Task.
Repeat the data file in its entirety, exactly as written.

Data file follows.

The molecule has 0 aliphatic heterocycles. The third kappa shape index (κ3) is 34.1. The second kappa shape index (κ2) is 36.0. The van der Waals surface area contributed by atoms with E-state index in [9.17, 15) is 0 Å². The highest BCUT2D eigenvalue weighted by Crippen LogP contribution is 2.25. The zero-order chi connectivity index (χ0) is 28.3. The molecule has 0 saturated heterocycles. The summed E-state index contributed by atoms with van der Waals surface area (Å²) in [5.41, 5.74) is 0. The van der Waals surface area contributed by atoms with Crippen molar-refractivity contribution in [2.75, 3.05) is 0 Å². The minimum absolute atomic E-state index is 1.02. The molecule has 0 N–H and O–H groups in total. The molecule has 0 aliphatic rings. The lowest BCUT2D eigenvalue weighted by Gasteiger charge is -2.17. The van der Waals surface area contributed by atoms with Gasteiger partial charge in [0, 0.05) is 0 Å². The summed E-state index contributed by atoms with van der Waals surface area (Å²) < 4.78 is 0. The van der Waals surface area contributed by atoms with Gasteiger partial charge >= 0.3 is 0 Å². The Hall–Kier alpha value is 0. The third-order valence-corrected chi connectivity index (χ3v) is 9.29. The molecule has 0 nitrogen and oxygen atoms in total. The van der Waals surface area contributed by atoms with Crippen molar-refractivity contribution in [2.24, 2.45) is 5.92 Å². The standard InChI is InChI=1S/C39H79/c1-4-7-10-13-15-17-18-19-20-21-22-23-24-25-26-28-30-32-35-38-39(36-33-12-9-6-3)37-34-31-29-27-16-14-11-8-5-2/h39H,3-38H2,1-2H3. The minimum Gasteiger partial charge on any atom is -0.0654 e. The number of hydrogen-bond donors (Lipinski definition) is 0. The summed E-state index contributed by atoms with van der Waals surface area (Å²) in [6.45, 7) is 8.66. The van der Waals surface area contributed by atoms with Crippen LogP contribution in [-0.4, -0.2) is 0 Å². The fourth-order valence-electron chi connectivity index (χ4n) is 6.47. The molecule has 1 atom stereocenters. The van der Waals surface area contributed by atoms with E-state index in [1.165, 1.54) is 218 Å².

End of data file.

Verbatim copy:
The molecule has 0 aliphatic heterocycles. The third kappa shape index (κ3) is 34.1. The second kappa shape index (κ2) is 36.0. The van der Waals surface area contributed by atoms with E-state index in [9.17, 15) is 0 Å². The highest BCUT2D eigenvalue weighted by Crippen LogP contribution is 2.25. The zero-order chi connectivity index (χ0) is 28.3. The molecule has 0 saturated heterocycles. The summed E-state index contributed by atoms with van der Waals surface area (Å²) in [5.41, 5.74) is 0. The van der Waals surface area contributed by atoms with Crippen molar-refractivity contribution in [2.75, 3.05) is 0 Å². The minimum absolute atomic E-state index is 1.02. The molecule has 0 N–H and O–H groups in total. The molecule has 0 aliphatic rings. The lowest BCUT2D eigenvalue weighted by Gasteiger charge is -2.17. The van der Waals surface area contributed by atoms with Gasteiger partial charge in [0, 0.05) is 0 Å². The summed E-state index contributed by atoms with van der Waals surface area (Å²) < 4.78 is 0. The van der Waals surface area contributed by atoms with Gasteiger partial charge >= 0.3 is 0 Å². The Hall–Kier alpha value is 0. The third-order valence-corrected chi connectivity index (χ3v) is 9.29. The molecule has 0 nitrogen and oxygen atoms in total. The van der Waals surface area contributed by atoms with Crippen molar-refractivity contribution in [2.24, 2.45) is 5.92 Å². The standard InChI is InChI=1S/C39H79/c1-4-7-10-13-15-17-18-19-20-21-22-23-24-25-26-28-30-32-35-38-39(36-33-12-9-6-3)37-34-31-29-27-16-14-11-8-5-2/h39H,3-38H2,1-2H3. The minimum Gasteiger partial charge on any atom is -0.0654 e. The number of hydrogen-bond donors (Lipinski definition) is 0. The summed E-state index contributed by atoms with van der Waals surface area (Å²) in [6.45, 7) is 8.66. The van der Waals surface area contributed by atoms with Crippen LogP contribution in [-0.4, -0.2) is 0 Å². The fourth-order valence-electron chi connectivity index (χ4n) is 6.47. The molecule has 1 atom stereocenters. The van der Waals surface area contributed by atoms with E-state index in [1.165, 1.54) is 218 Å².